on a linux computer to see it). To my surprise it lists about 850
Packet capture files for you from the "wireshark"
I performed the exercise while running Wireshark and saved the
traffic into capture files. You can open my files in Wireshark, to
replay and analyze what I did.
The IP addresses of the machines I used were 192.168.1.10 and 192.168.1.12.
Those are reflected in the captures. Get
the files (unzip) then open them in Wireshark. You can then ponder the questions the exercise asks and use the captures to help
you understand. The files are:
for section 4: echo-udp.cap echo-tcp.cap
for section 7: login-telnet.cap login-ssh.cap
for section 8: http.cap
Satisfy yourself you have a pretty good idea what you
are looking at. In particular, compare the header structures you see
in the captured frames with the ones mapped out in the TCP/IP Pocket
Reference Guide. And, practice using Wireshark's "Follow TCP
stream" feature, found by right-clicking on packets in the
packet list pane. It will starkly and unmistakably extract the
password used in the telnet login session. And it will reveal the
content of the web page obtained in the http browse session. There is nothing to turn in.
What other data link protocols
besides ethernet are out there? You might instead have
protocol ("dial up")
transfer mode (ATM)
802.11 ("wi-fi") in
What's the difference?
ARPANet, Leonard Kleinrock's network (now, the Internet),
used dedicated connections between computer nodes. He made a phone
call to Stanford from UCLA. The wire employed belonged to the phone
company. The wire was not used by any other nodes, during the phone
call. It was not shared. It was dedicated. Nodes that used it owned
it and did not have to compete for it with any other nodes.
ALOHAnet, Norm Abrahamson's satellite based network among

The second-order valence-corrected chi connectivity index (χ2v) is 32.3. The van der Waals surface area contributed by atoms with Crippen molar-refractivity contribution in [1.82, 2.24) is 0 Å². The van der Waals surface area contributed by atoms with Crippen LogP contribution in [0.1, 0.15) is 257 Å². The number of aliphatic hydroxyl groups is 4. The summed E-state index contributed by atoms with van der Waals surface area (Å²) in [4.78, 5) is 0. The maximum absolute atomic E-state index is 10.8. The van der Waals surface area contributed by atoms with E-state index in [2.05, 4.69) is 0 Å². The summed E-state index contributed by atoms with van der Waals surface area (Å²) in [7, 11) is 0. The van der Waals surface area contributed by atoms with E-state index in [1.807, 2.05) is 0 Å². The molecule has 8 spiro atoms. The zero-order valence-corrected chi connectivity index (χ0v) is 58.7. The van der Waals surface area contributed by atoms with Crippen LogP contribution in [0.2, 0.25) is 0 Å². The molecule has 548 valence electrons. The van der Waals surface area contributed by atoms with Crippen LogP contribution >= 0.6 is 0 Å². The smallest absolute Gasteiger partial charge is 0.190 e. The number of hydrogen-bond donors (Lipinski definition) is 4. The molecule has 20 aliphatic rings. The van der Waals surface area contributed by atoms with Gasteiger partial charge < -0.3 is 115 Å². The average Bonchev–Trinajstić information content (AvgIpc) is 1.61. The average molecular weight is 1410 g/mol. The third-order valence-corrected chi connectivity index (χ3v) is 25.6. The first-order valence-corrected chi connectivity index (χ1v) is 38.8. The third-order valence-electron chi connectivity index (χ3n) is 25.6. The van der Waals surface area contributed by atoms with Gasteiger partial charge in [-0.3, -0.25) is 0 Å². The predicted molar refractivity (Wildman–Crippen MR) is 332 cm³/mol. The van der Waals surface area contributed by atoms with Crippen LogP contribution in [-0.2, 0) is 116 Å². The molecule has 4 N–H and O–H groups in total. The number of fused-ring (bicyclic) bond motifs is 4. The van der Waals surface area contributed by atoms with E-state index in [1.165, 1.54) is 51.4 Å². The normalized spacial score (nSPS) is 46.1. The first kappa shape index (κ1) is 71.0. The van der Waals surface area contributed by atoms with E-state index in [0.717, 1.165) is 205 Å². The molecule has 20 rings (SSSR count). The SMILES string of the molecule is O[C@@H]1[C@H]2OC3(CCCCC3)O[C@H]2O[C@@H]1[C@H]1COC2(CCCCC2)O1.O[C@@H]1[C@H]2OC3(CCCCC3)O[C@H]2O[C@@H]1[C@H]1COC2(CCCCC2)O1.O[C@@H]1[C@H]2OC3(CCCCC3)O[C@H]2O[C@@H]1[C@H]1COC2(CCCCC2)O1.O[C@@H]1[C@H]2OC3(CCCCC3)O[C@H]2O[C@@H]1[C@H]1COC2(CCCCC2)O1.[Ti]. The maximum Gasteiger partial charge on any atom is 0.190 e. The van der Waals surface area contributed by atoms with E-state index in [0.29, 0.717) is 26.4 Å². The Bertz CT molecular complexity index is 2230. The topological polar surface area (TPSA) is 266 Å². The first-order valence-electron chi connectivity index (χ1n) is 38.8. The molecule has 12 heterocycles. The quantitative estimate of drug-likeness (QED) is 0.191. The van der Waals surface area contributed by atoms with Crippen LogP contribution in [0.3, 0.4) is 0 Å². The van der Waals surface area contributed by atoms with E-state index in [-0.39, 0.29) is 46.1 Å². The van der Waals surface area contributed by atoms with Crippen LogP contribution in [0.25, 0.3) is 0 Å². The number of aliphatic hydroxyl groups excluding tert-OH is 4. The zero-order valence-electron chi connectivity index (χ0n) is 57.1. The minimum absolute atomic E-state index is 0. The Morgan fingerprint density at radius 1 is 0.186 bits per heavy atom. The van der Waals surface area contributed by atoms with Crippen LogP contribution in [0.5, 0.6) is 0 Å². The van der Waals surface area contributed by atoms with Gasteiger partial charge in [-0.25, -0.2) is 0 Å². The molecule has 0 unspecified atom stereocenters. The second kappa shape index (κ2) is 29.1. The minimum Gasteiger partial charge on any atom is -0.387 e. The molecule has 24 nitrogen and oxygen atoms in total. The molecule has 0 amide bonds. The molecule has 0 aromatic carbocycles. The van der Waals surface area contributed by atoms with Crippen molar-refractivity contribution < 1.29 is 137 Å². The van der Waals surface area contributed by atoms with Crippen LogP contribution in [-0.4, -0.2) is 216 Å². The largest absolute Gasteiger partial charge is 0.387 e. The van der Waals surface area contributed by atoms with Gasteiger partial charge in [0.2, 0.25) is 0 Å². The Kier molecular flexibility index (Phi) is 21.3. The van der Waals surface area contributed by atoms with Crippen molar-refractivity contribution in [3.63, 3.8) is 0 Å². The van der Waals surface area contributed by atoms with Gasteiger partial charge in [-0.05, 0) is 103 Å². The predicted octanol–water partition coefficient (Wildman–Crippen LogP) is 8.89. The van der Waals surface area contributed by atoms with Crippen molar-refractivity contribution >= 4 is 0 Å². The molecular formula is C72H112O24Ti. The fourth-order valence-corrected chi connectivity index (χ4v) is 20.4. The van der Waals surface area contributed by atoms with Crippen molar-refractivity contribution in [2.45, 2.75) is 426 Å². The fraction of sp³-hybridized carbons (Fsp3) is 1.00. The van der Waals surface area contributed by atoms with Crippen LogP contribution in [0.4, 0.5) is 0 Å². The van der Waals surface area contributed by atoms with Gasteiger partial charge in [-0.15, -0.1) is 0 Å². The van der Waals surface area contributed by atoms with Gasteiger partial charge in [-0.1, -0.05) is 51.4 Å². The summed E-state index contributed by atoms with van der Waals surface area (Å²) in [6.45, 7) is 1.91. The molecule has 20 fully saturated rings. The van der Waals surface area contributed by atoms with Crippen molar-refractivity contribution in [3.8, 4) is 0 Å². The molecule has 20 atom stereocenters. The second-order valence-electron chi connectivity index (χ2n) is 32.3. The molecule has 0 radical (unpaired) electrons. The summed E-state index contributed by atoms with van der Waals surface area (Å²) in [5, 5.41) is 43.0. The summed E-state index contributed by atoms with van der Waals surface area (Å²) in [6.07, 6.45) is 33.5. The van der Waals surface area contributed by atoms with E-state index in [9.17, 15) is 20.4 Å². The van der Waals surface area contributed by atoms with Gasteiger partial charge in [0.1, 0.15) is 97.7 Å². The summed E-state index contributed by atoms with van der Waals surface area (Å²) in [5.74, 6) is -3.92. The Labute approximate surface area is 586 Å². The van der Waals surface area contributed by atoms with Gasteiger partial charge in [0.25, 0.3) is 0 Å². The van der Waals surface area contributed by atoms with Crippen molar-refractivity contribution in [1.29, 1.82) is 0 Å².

islands in Hawaii, used a satellite that could service only one
connection at a time, and that all participating computer nodes
had to use. So necessarily, nodes had to share it. It was
non-dedicated. Nodes that used it did not own it and had to compete
for it with all other nodes.
Ethernet was derived from ALOHAnet, and relied on a shared
medium too. But while the ALOHAnet medium was radio to the satellite, the ethernet medium was
a copper wire. (9/14)
see/do - the homework column of course
outline, section 4 ("ethernet frames"). due on sputnik
in the "assignments" subdirectory of your home directory end-of-day
Tuesday 9/18 (9/8)
read - get started, readings shown in the course outline through section
4; also read
forward to succeeding sections as you have time, to prepare for upcoming topics.
listen - to Bob Metcalfe talk about inventing
RFC process -
how protocols get created. Here is a
current example, HTTP
2 which was published as an RFC in May, 2015. See in particular
timeline that has led it to this point. (9/1)
of Microsoft Network Monitor courtesy of a former
student. Compare the interface with Wireshark's.
Course outline -
with approximate weekly topic coverage corresponded to related
readings, homework assignments, and in-class slides I will use.
do the reading and homework shown in the "Reading" and
"Homework" columns of the course outline's topic #1.
Cover art on Tannenbaum textbook:
What is it??